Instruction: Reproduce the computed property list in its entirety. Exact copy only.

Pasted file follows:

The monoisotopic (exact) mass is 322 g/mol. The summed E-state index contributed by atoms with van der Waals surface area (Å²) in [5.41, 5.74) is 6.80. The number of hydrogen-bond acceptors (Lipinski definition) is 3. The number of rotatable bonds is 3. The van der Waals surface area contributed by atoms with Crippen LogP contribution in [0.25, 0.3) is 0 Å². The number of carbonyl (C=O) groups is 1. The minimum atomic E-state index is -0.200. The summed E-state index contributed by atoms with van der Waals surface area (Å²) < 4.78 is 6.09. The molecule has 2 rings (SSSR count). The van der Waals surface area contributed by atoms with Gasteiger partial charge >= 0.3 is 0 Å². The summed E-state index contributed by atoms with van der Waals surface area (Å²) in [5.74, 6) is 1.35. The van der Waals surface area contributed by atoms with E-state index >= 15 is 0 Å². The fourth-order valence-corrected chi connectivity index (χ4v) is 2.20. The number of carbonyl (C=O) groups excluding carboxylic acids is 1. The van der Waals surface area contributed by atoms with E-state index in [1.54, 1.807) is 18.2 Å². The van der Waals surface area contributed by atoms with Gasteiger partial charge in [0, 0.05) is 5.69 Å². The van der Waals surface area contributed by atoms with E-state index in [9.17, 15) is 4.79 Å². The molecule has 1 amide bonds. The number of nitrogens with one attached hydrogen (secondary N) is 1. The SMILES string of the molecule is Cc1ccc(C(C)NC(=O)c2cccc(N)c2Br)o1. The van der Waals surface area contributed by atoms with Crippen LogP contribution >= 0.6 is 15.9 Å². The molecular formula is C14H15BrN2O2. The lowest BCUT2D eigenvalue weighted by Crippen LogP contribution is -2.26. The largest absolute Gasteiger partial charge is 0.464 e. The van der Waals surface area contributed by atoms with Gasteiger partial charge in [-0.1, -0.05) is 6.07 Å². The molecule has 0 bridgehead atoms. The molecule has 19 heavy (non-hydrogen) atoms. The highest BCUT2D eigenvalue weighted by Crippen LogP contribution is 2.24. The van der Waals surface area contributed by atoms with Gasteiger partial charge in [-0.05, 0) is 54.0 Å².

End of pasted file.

The monoisotopic (exact) mass is 322 g/mol. The summed E-state index contributed by atoms with van der Waals surface area (Å²) in [5.41, 5.74) is 6.80. The number of hydrogen-bond acceptors (Lipinski definition) is 3. The number of rotatable bonds is 3. The van der Waals surface area contributed by atoms with Crippen LogP contribution in [0.25, 0.3) is 0 Å². The number of carbonyl (C=O) groups is 1. The minimum atomic E-state index is -0.200. The summed E-state index contributed by atoms with van der Waals surface area (Å²) < 4.78 is 6.09. The molecule has 2 rings (SSSR count). The van der Waals surface area contributed by atoms with Gasteiger partial charge >= 0.3 is 0 Å². The summed E-state index contributed by atoms with van der Waals surface area (Å²) in [5.74, 6) is 1.35. The van der Waals surface area contributed by atoms with E-state index >= 15 is 0 Å². The fourth-order valence-corrected chi connectivity index (χ4v) is 2.20. The number of carbonyl (C=O) groups excluding carboxylic acids is 1. The van der Waals surface area contributed by atoms with E-state index in [1.54, 1.807) is 18.2 Å². The van der Waals surface area contributed by atoms with Gasteiger partial charge in [0, 0.05) is 5.69 Å². The van der Waals surface area contributed by atoms with E-state index in [9.17, 15) is 4.79 Å². The molecule has 1 amide bonds. The number of nitrogens with one attached hydrogen (secondary N) is 1. The SMILES string of the molecule is Cc1ccc(C(C)NC(=O)c2cccc(N)c2Br)o1. The van der Waals surface area contributed by atoms with Crippen LogP contribution >= 0.6 is 15.9 Å². The molecular formula is C14H15BrN2O2. The lowest BCUT2D eigenvalue weighted by Crippen LogP contribution is -2.26. The largest absolute Gasteiger partial charge is 0.464 e. The van der Waals surface area contributed by atoms with Gasteiger partial charge in [-0.1, -0.05) is 6.07 Å². The molecule has 0 bridgehead atoms. The molecule has 19 heavy (non-hydrogen) atoms. The highest BCUT2D eigenvalue weighted by Crippen LogP contribution is 2.24. The van der Waals surface area contributed by atoms with Gasteiger partial charge in [-0.05, 0) is 54.0 Å².